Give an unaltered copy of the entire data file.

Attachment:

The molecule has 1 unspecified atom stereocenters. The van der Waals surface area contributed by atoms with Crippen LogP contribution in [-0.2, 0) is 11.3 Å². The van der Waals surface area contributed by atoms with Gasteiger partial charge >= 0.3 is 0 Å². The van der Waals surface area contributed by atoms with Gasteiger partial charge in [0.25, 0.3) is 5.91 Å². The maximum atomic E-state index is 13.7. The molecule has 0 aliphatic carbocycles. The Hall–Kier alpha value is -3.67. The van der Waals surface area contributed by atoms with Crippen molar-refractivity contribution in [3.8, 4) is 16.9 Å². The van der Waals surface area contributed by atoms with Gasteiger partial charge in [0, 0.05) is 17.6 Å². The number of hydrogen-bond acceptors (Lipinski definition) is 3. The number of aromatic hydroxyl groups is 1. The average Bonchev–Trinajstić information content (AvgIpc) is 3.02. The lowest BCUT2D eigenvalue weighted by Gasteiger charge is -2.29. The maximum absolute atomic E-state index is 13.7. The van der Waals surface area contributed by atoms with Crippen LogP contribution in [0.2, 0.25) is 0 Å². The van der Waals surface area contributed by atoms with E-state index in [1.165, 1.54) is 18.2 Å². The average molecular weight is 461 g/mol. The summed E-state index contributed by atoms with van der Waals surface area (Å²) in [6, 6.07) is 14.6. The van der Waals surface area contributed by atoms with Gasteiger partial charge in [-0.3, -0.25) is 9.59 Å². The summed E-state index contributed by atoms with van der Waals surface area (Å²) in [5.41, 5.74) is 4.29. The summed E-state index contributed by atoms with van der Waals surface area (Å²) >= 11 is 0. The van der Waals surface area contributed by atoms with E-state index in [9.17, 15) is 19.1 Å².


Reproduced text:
The molecule has 1 unspecified atom stereocenters. The van der Waals surface area contributed by atoms with Crippen LogP contribution in [-0.2, 0) is 11.3 Å². The van der Waals surface area contributed by atoms with Gasteiger partial charge >= 0.3 is 0 Å². The van der Waals surface area contributed by atoms with Gasteiger partial charge in [0.25, 0.3) is 5.91 Å². The maximum atomic E-state index is 13.7. The molecule has 0 aliphatic carbocycles. The Hall–Kier alpha value is -3.67. The van der Waals surface area contributed by atoms with Crippen molar-refractivity contribution in [3.8, 4) is 16.9 Å². The van der Waals surface area contributed by atoms with Gasteiger partial charge in [0, 0.05) is 17.6 Å². The number of hydrogen-bond acceptors (Lipinski definition) is 3. The number of aromatic hydroxyl groups is 1. The average Bonchev–Trinajstić information content (AvgIpc) is 3.02. The lowest BCUT2D eigenvalue weighted by Gasteiger charge is -2.29. The maximum absolute atomic E-state index is 13.7. The van der Waals surface area contributed by atoms with Crippen LogP contribution in [0.2, 0.25) is 0 Å². The van der Waals surface area contributed by atoms with E-state index in [1.165, 1.54) is 18.2 Å². The average molecular weight is 461 g/mol. The summed E-state index contributed by atoms with van der Waals surface area (Å²) in [6, 6.07) is 14.6. The van der Waals surface area contributed by atoms with Gasteiger partial charge in [-0.3, -0.25) is 9.59 Å². The summed E-state index contributed by atoms with van der Waals surface area (Å²) in [5.41, 5.74) is 4.29. The summed E-state index contributed by atoms with van der Waals surface area (Å²) >= 11 is 0. The van der Waals surface area contributed by atoms with E-state index in [9.17, 15) is 19.1 Å².